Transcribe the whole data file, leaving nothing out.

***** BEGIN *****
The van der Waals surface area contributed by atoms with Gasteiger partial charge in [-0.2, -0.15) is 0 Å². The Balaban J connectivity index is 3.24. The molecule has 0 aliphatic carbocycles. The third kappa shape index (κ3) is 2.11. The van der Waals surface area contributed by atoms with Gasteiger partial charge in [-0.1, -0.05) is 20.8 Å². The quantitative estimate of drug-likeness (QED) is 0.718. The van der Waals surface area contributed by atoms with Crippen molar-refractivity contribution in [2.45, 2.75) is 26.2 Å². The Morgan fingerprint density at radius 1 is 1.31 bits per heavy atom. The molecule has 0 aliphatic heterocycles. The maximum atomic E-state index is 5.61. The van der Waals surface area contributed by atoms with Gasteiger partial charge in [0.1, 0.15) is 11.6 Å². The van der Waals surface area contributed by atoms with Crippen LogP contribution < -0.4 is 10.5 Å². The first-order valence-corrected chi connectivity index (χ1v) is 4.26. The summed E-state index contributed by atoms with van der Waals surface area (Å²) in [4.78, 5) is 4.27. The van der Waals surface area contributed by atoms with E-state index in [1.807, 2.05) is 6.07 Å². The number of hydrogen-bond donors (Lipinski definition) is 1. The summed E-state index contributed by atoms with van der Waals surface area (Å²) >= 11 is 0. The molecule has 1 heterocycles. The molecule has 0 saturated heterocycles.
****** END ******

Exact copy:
The van der Waals surface area contributed by atoms with Gasteiger partial charge in [-0.2, -0.15) is 0 Å². The Balaban J connectivity index is 3.24. The molecule has 0 aliphatic carbocycles. The third kappa shape index (κ3) is 2.11. The van der Waals surface area contributed by atoms with Gasteiger partial charge in [-0.1, -0.05) is 20.8 Å². The quantitative estimate of drug-likeness (QED) is 0.718. The van der Waals surface area contributed by atoms with Crippen molar-refractivity contribution in [2.45, 2.75) is 26.2 Å². The Morgan fingerprint density at radius 1 is 1.31 bits per heavy atom. The molecule has 0 aliphatic heterocycles. The maximum atomic E-state index is 5.61. The van der Waals surface area contributed by atoms with Gasteiger partial charge in [0.1, 0.15) is 11.6 Å². The van der Waals surface area contributed by atoms with Crippen LogP contribution < -0.4 is 10.5 Å². The first-order valence-corrected chi connectivity index (χ1v) is 4.26. The summed E-state index contributed by atoms with van der Waals surface area (Å²) in [4.78, 5) is 4.27. The van der Waals surface area contributed by atoms with E-state index in [1.807, 2.05) is 6.07 Å². The number of hydrogen-bond donors (Lipinski definition) is 1. The summed E-state index contributed by atoms with van der Waals surface area (Å²) >= 11 is 0. The molecule has 1 heterocycles. The molecule has 0 saturated heterocycles.